Five favourite global tax quirks Five favourite global tax quirks

Five favourite global tax quirks
21 Dec 2017

Working overseas can be of great benefit to everyone’s career. On the one hand, it gives professionals access to new cultures and ways of working that can help enhance their skill set. On the other, international experience is likely to make them much more employable. But it’s not all plain sailing, particularly for those working in global payroll.

In fact, there are a myriad of bizarre and difficultto- understand tax laws to be found in countries all around the globe. Here are five of my favourites:

Sweden

When operating in Sweden, you definitely want to stay on the right side of the tax authorities - it’s not a place to be non-compliant. In many ways, the country’s domestic tax agency has more powers than the police and its agents have the right to enter people’s homes without a warrant if they suspect non-compliance in any area.

Although unarmed, they tend to very enthusiastic and aren’t afraid to tackle organisations of all sizes, or even individual contractors. Just ask telecoms firm, Ericsson. Back in 1999, its headquarters were surrounded after the authorities received reports that it was employing unregistered workers.

As an aside, another notable thing about the country is that all baby names have to be registered with, and authorised by, the tax authorities within five years of a child being born. If parents fail to do so, they can face fines of around $770. The regulation was reportedly put in place to stop citizens from using royal names, but it also protects children from offensive or confusing ones too. And before you ask, ‘Ikea’ is on the reject list.

Neither of these issues appear to perturb the Swedes themselves, however, as the tax agency had the second highest approval rating of any of the country’s public authorities in 2013.

Switzerland

Although the tax authorities in Switzerland may not be quite as rigorous as those in Sweden, it can be extremely difficult to work out employees’ status and what they should be paid. The country is made up of 26 regions, or cantons, each of which has an entirely different employment and tax system. As a result, even if an employee moves to the next street, they could potentially end up in an entirely different tax bracket.

You may also be aware of Switzerland’s status as a tax haven. A law passed in 1934 made it a criminal offence for a bank or financial institution to reveal the identity of its clients. This situation has led to the country holding around 27% of the world’s offshore wealth. It is estimated that, in total, more than $32 trillion in financial assets are hidden in offshore tax havens, which would mean losses of more than $280 billion in global income tax revenue.

Aruba

If you were to guess the place with the world’s highest tax rates, the Nordic countries, or maybe even Belgium or Germany, would possibly be the first ones to spring to mind. But you’d be wrong. The worst offender is actually the Dutch/Caribbean island of Aruba, off the coast of Venezuela.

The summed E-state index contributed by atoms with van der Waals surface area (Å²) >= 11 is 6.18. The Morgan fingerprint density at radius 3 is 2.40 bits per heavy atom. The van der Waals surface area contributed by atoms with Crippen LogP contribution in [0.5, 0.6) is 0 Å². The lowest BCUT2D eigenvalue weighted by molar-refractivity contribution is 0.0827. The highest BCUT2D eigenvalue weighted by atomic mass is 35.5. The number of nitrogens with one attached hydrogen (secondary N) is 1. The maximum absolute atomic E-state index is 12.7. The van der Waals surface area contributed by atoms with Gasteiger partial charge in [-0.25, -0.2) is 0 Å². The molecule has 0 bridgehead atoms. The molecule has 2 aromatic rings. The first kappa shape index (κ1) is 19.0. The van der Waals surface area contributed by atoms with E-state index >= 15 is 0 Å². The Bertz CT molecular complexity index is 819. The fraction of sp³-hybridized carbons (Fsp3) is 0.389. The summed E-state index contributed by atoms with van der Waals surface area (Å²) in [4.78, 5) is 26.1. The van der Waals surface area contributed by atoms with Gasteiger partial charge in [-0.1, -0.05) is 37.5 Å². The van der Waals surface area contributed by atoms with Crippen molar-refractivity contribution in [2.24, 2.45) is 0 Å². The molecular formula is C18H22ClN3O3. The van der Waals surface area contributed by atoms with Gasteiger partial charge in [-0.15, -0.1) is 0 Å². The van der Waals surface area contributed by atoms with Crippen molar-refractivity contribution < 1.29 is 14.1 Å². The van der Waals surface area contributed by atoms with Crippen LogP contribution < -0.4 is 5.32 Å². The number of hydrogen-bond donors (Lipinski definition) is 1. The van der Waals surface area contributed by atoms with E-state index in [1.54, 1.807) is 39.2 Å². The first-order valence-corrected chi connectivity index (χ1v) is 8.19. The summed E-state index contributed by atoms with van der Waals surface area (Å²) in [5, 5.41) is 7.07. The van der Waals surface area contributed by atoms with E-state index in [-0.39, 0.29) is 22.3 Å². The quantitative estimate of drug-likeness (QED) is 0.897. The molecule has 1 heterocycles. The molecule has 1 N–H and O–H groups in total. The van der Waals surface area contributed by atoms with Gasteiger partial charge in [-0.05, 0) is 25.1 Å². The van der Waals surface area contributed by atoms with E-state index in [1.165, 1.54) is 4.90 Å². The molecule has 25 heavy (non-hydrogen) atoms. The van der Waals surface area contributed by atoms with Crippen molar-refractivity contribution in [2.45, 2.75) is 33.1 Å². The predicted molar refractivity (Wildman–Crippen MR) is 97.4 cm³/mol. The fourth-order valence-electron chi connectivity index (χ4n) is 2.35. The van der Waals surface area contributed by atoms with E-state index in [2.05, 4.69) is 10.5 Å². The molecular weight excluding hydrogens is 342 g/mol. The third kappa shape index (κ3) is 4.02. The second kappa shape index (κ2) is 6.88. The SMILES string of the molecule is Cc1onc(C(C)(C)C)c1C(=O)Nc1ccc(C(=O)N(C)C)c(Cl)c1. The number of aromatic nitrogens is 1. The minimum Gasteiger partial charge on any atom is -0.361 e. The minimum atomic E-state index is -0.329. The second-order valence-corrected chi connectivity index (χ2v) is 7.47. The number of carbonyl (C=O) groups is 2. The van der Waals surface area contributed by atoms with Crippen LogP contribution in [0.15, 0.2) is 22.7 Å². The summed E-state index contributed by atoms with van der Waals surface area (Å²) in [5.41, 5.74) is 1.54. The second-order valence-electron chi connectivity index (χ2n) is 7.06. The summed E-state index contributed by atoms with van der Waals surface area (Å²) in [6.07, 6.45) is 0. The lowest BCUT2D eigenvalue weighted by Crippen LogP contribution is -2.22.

Professionals working in the country who earn more than $171,149 are subject to income tax levels of 58.95%, although the figure is reduced by 3% for married couples. At the other end of the scale, high earners in Chile or the Czech Republic face income tax rates of only 7% and 5.6% respectively.

Germany

You may not think of Germany as being a particularly religious country these days, but it may just surprise you. If workers declare their religion to be either Roman Catholic or Protestant, they face an additional ‘church tax’, which equates to an extra 8% to 9% on their income tax bill. Atheists are a bit more fortunate in this sense - declaring themselves non-believers will save them from having to fork out for their faith.

But the country is also home to one or two other strange non-tax-related laws, including the fact that it’s illegal to run out of petrol on the autobahn or to tune a piano after midnight.

Russia

If you decide to hire foreign contractors in Russia, you may find yourself in for a treat as you’ll pay significantly lower levels of tax than you would if taking on a local. The reason for this is that it isn’t necessary to pay social security taxes, which stand at 30%, for foreign specialists, making them much more cost-efficient to take on.

On the other hand, the country is apparently considering adopting a similar ‘cow tax’ to elsewhere in Europe, including Ireland and Denmark.

Because cow flatulence is known to be one of the leading causes of global warming, contributing to around 18% of the world’s greenhouse gases, a number of nations have started taxing cattle at varying rates. In Ireland, the fee stands at $18 per cow, while in Denmark it’s a staggering $110. So don’t go hiring any Danish ruminants – or it’ll cost you.

 

By Michelle Reilly, managing director,